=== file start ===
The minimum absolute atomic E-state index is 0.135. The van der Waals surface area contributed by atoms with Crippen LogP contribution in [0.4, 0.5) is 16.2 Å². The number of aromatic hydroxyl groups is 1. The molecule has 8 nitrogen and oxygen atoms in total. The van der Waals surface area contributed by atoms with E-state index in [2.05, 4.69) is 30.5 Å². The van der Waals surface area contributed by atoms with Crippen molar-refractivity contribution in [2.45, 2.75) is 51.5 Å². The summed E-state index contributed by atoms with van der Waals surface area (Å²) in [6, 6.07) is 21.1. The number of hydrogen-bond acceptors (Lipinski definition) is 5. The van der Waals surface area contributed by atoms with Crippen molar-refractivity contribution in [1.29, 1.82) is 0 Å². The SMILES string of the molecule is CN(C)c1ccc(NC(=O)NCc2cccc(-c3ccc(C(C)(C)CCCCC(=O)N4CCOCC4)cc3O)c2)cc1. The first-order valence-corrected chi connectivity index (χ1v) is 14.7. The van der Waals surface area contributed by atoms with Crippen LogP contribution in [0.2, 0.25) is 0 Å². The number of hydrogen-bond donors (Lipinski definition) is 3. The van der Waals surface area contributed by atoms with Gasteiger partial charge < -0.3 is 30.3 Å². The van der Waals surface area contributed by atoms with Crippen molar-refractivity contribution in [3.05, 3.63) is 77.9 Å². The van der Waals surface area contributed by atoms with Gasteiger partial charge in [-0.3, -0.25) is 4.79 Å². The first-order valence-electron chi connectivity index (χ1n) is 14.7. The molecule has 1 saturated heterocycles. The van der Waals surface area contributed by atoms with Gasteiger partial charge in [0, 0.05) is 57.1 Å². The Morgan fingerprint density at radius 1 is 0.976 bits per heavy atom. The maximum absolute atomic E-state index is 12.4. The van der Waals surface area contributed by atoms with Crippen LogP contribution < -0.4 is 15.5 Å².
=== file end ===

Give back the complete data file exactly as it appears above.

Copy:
The minimum absolute atomic E-state index is 0.135. The van der Waals surface area contributed by atoms with Crippen LogP contribution in [0.4, 0.5) is 16.2 Å². The number of aromatic hydroxyl groups is 1. The molecule has 8 nitrogen and oxygen atoms in total. The van der Waals surface area contributed by atoms with E-state index in [2.05, 4.69) is 30.5 Å². The van der Waals surface area contributed by atoms with Crippen molar-refractivity contribution in [2.45, 2.75) is 51.5 Å². The summed E-state index contributed by atoms with van der Waals surface area (Å²) in [6, 6.07) is 21.1. The number of hydrogen-bond acceptors (Lipinski definition) is 5. The van der Waals surface area contributed by atoms with Crippen molar-refractivity contribution in [1.29, 1.82) is 0 Å². The SMILES string of the molecule is CN(C)c1ccc(NC(=O)NCc2cccc(-c3ccc(C(C)(C)CCCCC(=O)N4CCOCC4)cc3O)c2)cc1. The first-order valence-corrected chi connectivity index (χ1v) is 14.7. The van der Waals surface area contributed by atoms with Crippen LogP contribution in [0.2, 0.25) is 0 Å². The number of hydrogen-bond donors (Lipinski definition) is 3. The van der Waals surface area contributed by atoms with Gasteiger partial charge < -0.3 is 30.3 Å². The van der Waals surface area contributed by atoms with Crippen molar-refractivity contribution in [3.05, 3.63) is 77.9 Å². The van der Waals surface area contributed by atoms with Gasteiger partial charge in [-0.3, -0.25) is 4.79 Å². The first-order valence-electron chi connectivity index (χ1n) is 14.7. The molecule has 1 saturated heterocycles. The van der Waals surface area contributed by atoms with Gasteiger partial charge in [0, 0.05) is 57.1 Å². The Morgan fingerprint density at radius 1 is 0.976 bits per heavy atom. The maximum absolute atomic E-state index is 12.4. The van der Waals surface area contributed by atoms with Crippen LogP contribution < -0.4 is 15.5 Å².